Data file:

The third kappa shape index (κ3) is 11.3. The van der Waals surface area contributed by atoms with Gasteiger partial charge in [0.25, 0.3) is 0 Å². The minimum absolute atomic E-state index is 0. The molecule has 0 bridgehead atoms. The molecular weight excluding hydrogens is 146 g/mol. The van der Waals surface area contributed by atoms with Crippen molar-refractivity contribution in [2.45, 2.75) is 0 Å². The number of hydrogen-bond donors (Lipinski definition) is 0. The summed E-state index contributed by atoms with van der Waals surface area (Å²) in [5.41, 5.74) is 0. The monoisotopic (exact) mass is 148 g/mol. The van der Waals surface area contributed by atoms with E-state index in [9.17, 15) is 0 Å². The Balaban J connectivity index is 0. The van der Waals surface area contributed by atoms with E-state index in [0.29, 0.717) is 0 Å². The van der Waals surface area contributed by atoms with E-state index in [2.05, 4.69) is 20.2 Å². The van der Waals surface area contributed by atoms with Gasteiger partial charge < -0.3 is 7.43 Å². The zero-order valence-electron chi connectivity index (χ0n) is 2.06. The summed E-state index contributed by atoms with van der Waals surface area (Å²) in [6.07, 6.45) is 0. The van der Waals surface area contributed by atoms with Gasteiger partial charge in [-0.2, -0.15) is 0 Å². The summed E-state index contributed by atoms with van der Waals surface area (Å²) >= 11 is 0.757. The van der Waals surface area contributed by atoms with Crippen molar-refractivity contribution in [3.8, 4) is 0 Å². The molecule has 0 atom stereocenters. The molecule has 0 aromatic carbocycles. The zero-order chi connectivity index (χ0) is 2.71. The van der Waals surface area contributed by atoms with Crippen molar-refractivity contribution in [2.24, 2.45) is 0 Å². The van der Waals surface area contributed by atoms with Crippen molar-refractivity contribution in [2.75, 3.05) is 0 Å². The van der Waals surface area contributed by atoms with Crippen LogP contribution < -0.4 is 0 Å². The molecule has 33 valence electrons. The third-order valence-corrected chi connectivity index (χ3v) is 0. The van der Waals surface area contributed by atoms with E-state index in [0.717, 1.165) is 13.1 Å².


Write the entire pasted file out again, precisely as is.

The third kappa shape index (κ3) is 11.3. The van der Waals surface area contributed by atoms with Gasteiger partial charge in [0.25, 0.3) is 0 Å². The minimum absolute atomic E-state index is 0. The molecule has 0 bridgehead atoms. The molecular weight excluding hydrogens is 146 g/mol. The van der Waals surface area contributed by atoms with Crippen molar-refractivity contribution in [2.45, 2.75) is 0 Å². The number of hydrogen-bond donors (Lipinski definition) is 0. The summed E-state index contributed by atoms with van der Waals surface area (Å²) in [5.41, 5.74) is 0. The monoisotopic (exact) mass is 148 g/mol. The van der Waals surface area contributed by atoms with E-state index in [9.17, 15) is 0 Å². The Balaban J connectivity index is 0. The van der Waals surface area contributed by atoms with E-state index in [0.29, 0.717) is 0 Å². The van der Waals surface area contributed by atoms with E-state index in [2.05, 4.69) is 20.2 Å². The van der Waals surface area contributed by atoms with Gasteiger partial charge < -0.3 is 7.43 Å². The zero-order valence-electron chi connectivity index (χ0n) is 2.06. The summed E-state index contributed by atoms with van der Waals surface area (Å²) in [6.07, 6.45) is 0. The van der Waals surface area contributed by atoms with Gasteiger partial charge in [-0.2, -0.15) is 0 Å². The summed E-state index contributed by atoms with van der Waals surface area (Å²) >= 11 is 0.757. The van der Waals surface area contributed by atoms with Crippen molar-refractivity contribution in [3.8, 4) is 0 Å². The molecule has 0 atom stereocenters. The molecule has 0 aromatic carbocycles. The zero-order chi connectivity index (χ0) is 2.71. The van der Waals surface area contributed by atoms with Crippen molar-refractivity contribution in [2.24, 2.45) is 0 Å². The van der Waals surface area contributed by atoms with Crippen molar-refractivity contribution in [2.75, 3.05) is 0 Å². The van der Waals surface area contributed by atoms with Crippen LogP contribution < -0.4 is 0 Å². The molecule has 33 valence electrons. The third-order valence-corrected chi connectivity index (χ3v) is 0. The van der Waals surface area contributed by atoms with E-state index in [0.717, 1.165) is 13.1 Å².